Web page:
I would now like to outline a few of the specific measures taken to strengthen the value of our work at the Ministry of Transportation. The Auditor General provided us with seven specific recommendations. These fall into four major categories or themes. The first one is asphalt quality and testing, with the second one is working with industry partners. The third one would be construction safety and inspections, and the fourth one would be contractor oversight.

In relation to the first category, asphalt quality and testing: Quality, long-lasting pavement is always in the best interests of everyone who travels on Ontario roads and bridges. Since 2009, the ministry has been conducting internal and external research and work with university experts to develop new tests for predicting and preventing premature asphalt cracking. As a result of this work, several tests have been incorporated into our system for testing asphalt cement quality.

I apologize; the next part sounds a little technical. Sorry. But I’m just going to give you a bit of a sense of some of the tests that are currently conducted. There is the ash content test, which determines the amount of recycled engine oil that may be added to asphalt cement. The enhanced tension/double-edge-notched tension test—that’s a tongue twister—measures the asphalt cement’s ability to stretch and resist cracking. The multiple stress creep recovery test measures a section of pavement’s ability to avoid rutting during the hottest days of the summer, and the extended aging test, which is also called the extended bending beam rheometer or ExBBR test, predicts when a section of pavement will start cracking in cold temperatures. Some of those are tongue twisters.

I’m proud to say that the development of these tests has placed us at the forefront of tackling the issue of premature asphalt cracking. To maintain high standards for materials that contractors use to construct highways, including asphalt, the ministry relies on the end result specification, or ERS system, developed and implemented in the 1990s. This system is seen as an industry standard across North America. Because the materials that go into highway construction are made of natural components, their quality and characteristic can vary throughout the province. As such, the ERS system helps us to establish the set of acceptable ranges for the quality of materials used on our projects.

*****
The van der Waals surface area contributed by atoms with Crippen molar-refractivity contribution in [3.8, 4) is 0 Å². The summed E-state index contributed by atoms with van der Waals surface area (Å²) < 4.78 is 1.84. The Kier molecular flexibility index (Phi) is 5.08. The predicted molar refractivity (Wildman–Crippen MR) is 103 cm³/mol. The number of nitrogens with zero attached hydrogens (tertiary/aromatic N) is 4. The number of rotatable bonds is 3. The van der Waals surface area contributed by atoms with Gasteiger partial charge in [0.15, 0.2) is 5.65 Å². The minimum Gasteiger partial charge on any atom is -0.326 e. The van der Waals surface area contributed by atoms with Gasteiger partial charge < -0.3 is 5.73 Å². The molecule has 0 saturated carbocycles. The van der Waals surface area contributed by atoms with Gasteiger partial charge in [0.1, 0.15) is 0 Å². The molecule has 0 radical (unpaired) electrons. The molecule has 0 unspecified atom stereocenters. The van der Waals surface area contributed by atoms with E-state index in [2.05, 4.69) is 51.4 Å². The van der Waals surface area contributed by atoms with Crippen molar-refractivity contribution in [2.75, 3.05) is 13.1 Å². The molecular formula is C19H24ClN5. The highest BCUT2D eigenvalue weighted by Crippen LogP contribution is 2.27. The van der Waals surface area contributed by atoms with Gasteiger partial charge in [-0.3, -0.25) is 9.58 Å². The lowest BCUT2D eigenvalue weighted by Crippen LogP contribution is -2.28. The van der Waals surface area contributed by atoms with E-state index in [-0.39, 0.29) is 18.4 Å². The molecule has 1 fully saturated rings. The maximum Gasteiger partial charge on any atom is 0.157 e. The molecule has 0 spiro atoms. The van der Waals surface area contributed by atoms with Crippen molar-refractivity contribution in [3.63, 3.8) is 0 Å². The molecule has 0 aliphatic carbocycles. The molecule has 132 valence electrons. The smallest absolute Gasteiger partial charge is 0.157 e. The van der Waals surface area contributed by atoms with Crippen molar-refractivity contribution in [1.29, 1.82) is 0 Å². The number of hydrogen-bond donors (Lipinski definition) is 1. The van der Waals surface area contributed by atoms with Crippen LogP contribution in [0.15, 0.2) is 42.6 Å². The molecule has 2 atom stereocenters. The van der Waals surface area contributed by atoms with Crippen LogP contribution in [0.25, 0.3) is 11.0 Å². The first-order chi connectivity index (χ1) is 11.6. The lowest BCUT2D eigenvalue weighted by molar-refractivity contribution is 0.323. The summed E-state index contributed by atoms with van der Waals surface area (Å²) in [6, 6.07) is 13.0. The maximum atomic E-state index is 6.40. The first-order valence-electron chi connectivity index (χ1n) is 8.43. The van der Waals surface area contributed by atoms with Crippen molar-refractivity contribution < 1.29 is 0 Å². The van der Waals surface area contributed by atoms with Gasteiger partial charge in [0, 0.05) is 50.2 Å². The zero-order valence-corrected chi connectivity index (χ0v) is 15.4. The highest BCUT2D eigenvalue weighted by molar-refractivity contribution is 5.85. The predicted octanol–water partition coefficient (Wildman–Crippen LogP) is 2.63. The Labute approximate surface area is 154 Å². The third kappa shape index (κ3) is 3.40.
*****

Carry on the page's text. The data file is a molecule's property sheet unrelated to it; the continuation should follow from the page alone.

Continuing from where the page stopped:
Within these acceptable ranges for materials, the ministry follows industry standards of adjusting the price it pays to contractors. When contractors use high-quality materials, the ministry adjusts the price upwards. When a contractor uses lower-quality materials, the ministry adjusts the price downwards. Lower-quality materials outside the acceptable range are rejected outright. We will not be compromising on quality and safety for the purpose of money.

We apply a similar system to the quality of our contractors’ work overall. For contractors whose workmanship and materials exceed expectations, we follow the industry standard of incenting them. These incentives are beneficial to everyone because they prompt contractors to go above and beyond our high standards and use only the best materials. This is in the best interests of everyone because these pavements last longer.

To help us further strengthen our system for testing asphalt quality and to guarantee that we only pay for the highest-quality materials and pavements, the Auditor General recommended that we do the following three things: change how we pay for asphalt materials through the end result specification system; use the extended aging, or extended bending beam rheometer test, in evaluating the durability of asphalt pavements; and review the controls and processes in place for the oversight and delivery of asphalt sample tests.

We agree with these recommendations and are taking action on several fronts. Following the Auditor General’s recommendations, we have suspended most asphalt incentive payments. I say “most” because we continue to provide an incentive for contractors who go above and beyond and make extra efforts to provide a high-quality paved surface that exceeds standards on smoothness. That is done because it extends the life of the pavement, assists with greenhouse gas emissions and enhances the overall driver experience. But the vast majority of other incentives have been removed.